I’ve always been a car enthusiast–moreso as a kid working on them and dreaming of having my own to work on and drive. I’ve owned a few cool ones. My "Ensignmobile" (first car upon obtaining my commission in the US Navy in 1984) was the new Pontiac Fiero. Silly, now, but in 1984, the idea of an $11,000 mid-engine sports car with 60 series, semi-low profile tires that could do better than .8 Gs on the skidpad (power on; come off the gas too quick, or–God forbid–brake in a high G turn, and you’ll oversteer quicker than you can say ‘Shit!’) was fantastic. I had one of the first–bright red–and people thought it was some Italian job.

Then I owned a 1986 Corvette. Those who know, understand that in 1984, the Corvette was redesigned from a simple over-power-to-weight ratio muscle car to a true sports car with handling and [especially] braking that was world class. That is, for a fraction of the money, you could respectably go head-to-head with many of the Italian and German makes. At that time, with its 50 series meats all-around, low weight, and anti-lock brakes, it had the shortest stopping distance of any production car in the world and could round the skidpad with the best of ’em.

When I moved to France in 1989, I took it with me. Being an hour away from St. Tropez (at Corvette speed), I frequented the place. Many a time I returned to my Vette to see people gathered ’round admiring it–ignoring the Porsches and Ferraris parked nearby.

When I returned to the US in 1992, I soon caught the SUV bug. My first was a Ford Explorer Sport (2 door). Then I owned two Jeep Grand Cherokees (Limited; both). I got a Hummer H2 a couple of years ago. I love it, but it’s big, really BIG–and HEAVY.

Last year, I made my wife get rid of her 1992 Toyota 4-Runner with about 250,000 miles on it. I "made her do it" by buying her an Infinity FX to replace it. In many ways, this is the coolest car I (we) have ever owned. The workmanship is breathtaking. Performance? Also breathtaking. It’s now our car of choice whenever we go on a road trip.

Put about a thousand miles on it this weekend. We went down south–the Riverside area. Then to San Diego, and back. Other than the traffic congestion at times, I’d say I averaged 85 mph most of the time. What I found remarkable on this trip is that that nearly everyone in late model cars was doing the same. I’d go 90+ when I could, and I was still being passed, with regularity.

This got me to thinking. Driving at that speed, in that car, with my skills (when I’m driving, I’m driving) seemed the most natural thing in the world. Here’s a car that can accelerate with tremendous gusto, take corners like you wouldn’t believe, and come to a complete stop–from 100 mph–far quicker than you can safeguard your Starbucks.

Have I told you about the active cruise control? Read up on it. It’s the closest thing to auto-pilot yet, for cars. It uses a laser to detect vehicles in front, calculating whether they are opening, closing, or maintaining. In essence, you set the speed (in specific mph), steer, and maintain vigilance. It does the rest–flawlessly. As you approach slower cars, it backs off the gas, then brakes, if needed–even to full stop. It will maintain a precise distance–slowing, accelerating, as needed. When the traffic speeds up or a lane opens and it’s clear, its off, back to its preset speed. It’s an auto pilot. Nothing more. Its purpose is to eliminate the fatigue of start, stop, slow, go, slow, etc.– which is analogous to maintaining a course and altitude in an airplane. You’re still driving/flying, but getting some help.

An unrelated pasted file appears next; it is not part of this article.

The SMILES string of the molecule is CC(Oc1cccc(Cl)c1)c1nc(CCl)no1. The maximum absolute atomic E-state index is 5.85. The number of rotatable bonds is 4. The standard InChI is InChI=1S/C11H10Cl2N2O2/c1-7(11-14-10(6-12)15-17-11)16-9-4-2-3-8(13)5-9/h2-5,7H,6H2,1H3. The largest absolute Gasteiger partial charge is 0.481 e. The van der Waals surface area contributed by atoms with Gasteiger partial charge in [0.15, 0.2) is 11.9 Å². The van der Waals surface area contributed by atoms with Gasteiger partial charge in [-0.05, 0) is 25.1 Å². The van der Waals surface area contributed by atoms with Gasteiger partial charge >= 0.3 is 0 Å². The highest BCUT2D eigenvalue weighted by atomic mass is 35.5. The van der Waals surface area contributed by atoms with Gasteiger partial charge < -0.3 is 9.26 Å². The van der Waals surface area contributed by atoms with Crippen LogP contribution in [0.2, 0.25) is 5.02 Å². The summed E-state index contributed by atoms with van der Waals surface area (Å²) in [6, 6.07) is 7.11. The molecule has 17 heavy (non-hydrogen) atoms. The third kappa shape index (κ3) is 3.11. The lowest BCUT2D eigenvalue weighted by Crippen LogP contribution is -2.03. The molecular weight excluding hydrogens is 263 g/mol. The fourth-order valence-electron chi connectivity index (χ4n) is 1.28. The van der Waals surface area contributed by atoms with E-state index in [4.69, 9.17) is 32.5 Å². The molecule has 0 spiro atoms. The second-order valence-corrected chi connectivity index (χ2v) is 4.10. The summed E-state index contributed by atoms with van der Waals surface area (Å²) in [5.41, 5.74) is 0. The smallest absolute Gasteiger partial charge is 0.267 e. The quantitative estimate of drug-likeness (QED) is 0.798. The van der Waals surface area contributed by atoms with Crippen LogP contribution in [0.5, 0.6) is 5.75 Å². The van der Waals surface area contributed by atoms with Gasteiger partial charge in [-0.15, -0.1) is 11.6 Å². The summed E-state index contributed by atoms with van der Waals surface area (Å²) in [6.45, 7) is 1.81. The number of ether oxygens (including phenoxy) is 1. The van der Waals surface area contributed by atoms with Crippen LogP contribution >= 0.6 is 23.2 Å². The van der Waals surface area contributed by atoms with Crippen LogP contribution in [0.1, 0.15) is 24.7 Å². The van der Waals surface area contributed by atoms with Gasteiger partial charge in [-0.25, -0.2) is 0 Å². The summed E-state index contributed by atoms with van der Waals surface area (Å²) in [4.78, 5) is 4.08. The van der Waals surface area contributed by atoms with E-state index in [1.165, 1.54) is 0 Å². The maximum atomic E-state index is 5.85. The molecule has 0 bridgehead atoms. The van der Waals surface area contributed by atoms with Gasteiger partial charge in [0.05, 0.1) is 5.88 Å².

Anyway, at the speeds we were traveling, me and everyone else, I began to reflect on what’s going on. Here we have average people doing damn good jobs of controlling tons of steel racing down the highway with astounding amounts of potential energy buildup in them. The potential carnage is beyond imagination, and yet, we’re all engaged.

We stopped at our usual place yesterday afternoon for an early dinner. Upon departure, I was followed onto the ramp by a CA highway patrolman. Speed limit is 70. Not to be intimidated, I accelerated from ramp speed to 75 (indicated) as quickly as the car would allow. Short time later, the wannabe passes me. As I look over, he cups his hand over the dash so as to signal to me his "authority" in checking my speed. Asshole. At this point, I’m 800 miles of driving into this trip, and I’ve not seen a single patrolman. Everyone has been doing just fine, and now this needless intrusion.

It wasn’t long and he was cutting the grass in the median, endangering oncoming traffic in order to be a big man (with flshing lights–don’t forget the ‘necessary’ intimidation factor) catching someone enjoying a drive in the opposite direction.

Asshole. Fucker!

My point is: as I see it, people who have equipment and competence to handle 90 mph are doing 90 mph, and those who don’t have such equipment and competence, or are just apprehensive, go slower. I curse them when they get in my way, but not seriously. I get it. They’re driving in their comfort zone–as it oughta’ be.

So, what’s the message, here? Cars aren’t what they used to be. Even a Toyota Camry has acceleration, handling, and braking performance that would have been unobtainable for nearly any amount of money 25 years ago. People aren’t generally stupid–much as I revel in the contrary. People are driving faster–far faster–because they have new and better equipment via the competitive marketplace. The equipment is enabling their inner ability.

And the cop? Well, I think we’d be fine without them, from what I’ve observed. Moreover, the logic of speeding tickets is tenuous, at best. The presumption is that people are more concerned about a $200 fine than they are their own lives, the well being of their loved ones (either in the car with them, or otherwise). and the well being of their fellow Earth inhabitants. Bullshit! People just fuck up, sometimes. In so doing, they sometimes kill themselves and/or others. It’s part of life, and fate. Economic incentives have nary a thing to do with it.

Just like the TSA, it serves only to provide the unthinking with a pacifier to suck on.

Richard Nikoley

I'm Richard Nikoley. Free The Animal began in 2003 and as of 2021, contains 5,000 posts. I blog what I wish...from health, diet, and food to travel and lifestyle; to politics, social antagonism, expat-living location and time independent—while you sleep—income. I celebrate the audacity and hubris to live by your own exclusive authority and take your own chances. Read More


  1. Kyle Bennett on June 28, 2005 at 23:42